Former Rolling Stones star Bill Wyman has expressed concern that music games like Rock Band stop young people from practising real musical instruments.In much the same way, I presume, that ‘Grand Theft Auto’ and ‘Need For Speed’ has stopped young people from learning to drive…?
His words were echoed by Pink Floyd star Nick Mason who described music games like Rock Band and Guitar Hero as "interesting new developments".Yes, but then, that’s kids today.
But he added: "It irritates me having watched my kids do it - if they spent as much time practising the guitar as learning how to press the buttons they'd be damn good by now."
It’s a novelty, rather than hard work, and they are much more au fait with technology and interactive gaming than with musical instruments.
So, why were these dinosaurs of rock weighing in on the decline of the younger generation, anyway?
Simple – they were flogging it to them:
The rock legends were speaking just ahead of the launch of The Beatles: Rock Band game which features 45 re-mastered songs from the Beatles' back catalogue.And a little bit of ‘Kids today…’ controversy helps the publicity along…
Alex Rigopulos, co-founder of Harmonix Music Systems, which created the Rock Band series, refuted the musicians' claims.Probably the same percentage of people who would have done it anyway, mind you, regardless of the quick fix of a computer game.
"Most people try to learn an instrument at some point in their lives, and almost all of them quit after a few months or a year or two," he told the BBC.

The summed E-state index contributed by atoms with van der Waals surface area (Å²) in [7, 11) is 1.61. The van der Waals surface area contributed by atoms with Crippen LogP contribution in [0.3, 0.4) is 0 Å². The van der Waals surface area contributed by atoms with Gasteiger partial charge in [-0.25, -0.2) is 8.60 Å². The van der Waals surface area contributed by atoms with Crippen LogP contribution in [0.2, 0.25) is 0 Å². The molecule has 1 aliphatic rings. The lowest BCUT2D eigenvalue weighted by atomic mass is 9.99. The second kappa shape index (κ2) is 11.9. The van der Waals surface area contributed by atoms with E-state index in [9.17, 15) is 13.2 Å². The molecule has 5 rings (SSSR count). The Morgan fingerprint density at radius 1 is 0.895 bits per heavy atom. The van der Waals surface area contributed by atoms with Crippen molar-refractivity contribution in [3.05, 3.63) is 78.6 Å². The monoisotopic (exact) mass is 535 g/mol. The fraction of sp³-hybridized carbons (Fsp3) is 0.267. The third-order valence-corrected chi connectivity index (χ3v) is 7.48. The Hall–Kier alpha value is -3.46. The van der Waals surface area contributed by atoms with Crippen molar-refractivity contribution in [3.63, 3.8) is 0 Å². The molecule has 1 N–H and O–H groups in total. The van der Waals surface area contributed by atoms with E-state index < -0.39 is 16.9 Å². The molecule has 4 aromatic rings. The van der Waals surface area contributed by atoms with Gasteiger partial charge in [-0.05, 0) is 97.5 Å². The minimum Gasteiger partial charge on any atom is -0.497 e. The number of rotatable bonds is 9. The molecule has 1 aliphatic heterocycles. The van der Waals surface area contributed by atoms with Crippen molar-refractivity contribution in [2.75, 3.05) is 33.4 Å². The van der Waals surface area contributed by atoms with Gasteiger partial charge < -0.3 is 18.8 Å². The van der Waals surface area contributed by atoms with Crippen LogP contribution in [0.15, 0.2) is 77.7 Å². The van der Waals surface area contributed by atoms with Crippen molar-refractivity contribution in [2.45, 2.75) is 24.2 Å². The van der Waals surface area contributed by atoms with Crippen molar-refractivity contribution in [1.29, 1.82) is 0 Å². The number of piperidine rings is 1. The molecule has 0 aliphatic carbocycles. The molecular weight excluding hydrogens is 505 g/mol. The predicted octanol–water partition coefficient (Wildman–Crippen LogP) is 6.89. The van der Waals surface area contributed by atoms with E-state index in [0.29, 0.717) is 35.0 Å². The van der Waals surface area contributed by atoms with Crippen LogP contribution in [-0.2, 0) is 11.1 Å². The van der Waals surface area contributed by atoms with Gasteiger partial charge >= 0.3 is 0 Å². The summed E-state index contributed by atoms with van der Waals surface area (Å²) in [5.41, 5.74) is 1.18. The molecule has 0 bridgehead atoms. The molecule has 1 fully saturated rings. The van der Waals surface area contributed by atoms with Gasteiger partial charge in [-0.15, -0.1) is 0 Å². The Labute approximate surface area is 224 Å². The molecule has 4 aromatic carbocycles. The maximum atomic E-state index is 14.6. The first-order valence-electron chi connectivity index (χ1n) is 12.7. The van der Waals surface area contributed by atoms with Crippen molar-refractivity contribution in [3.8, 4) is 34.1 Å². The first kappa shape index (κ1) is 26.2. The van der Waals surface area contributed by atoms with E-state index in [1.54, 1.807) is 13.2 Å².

"This, I think, is because the earliest years of learning an instrument are the least gratifying.
"When people play Rock Band, however, they very quickly get a glimpse of the rewards that lie on the other side of the wall.
"We're constantly hearing from fans who were inspired by Rock Band to start studying a real instrument."
I’m currently hooked on online game ‘The Hunter’, for example, but I can’t say I’d want to spend an actual day stuck up a tree stand, smelling of cordite and artificial deer wee, and blowing a lure to alleviate the tedious boredom of watching a field. I can buy venison in Tesco, after all…
So, will the rockers be resisting the lure of that damned newfangled technology in the future?
Err, no. Not if there’s moolah to be had:
Mason said that Pink Floyd has not ruled out working on a Rock Band or Guitar Hero-style game in the future.But the fans prefer not to buy a whole album of crap for the one or two good tracks, granddad.
"I think we'd consider it," he told the BBC. "I think everyone's looking at new ways of selling the music because the business of selling records has almost disappeared.
"I'm of the old guard who are really sad about that, because I always liked the concept of the album - rather than just cherry-picking tracks - and also the business of the art work that went with it."
And their iPods have picture capability now, too, the better to display that album artwork.
Your time is up…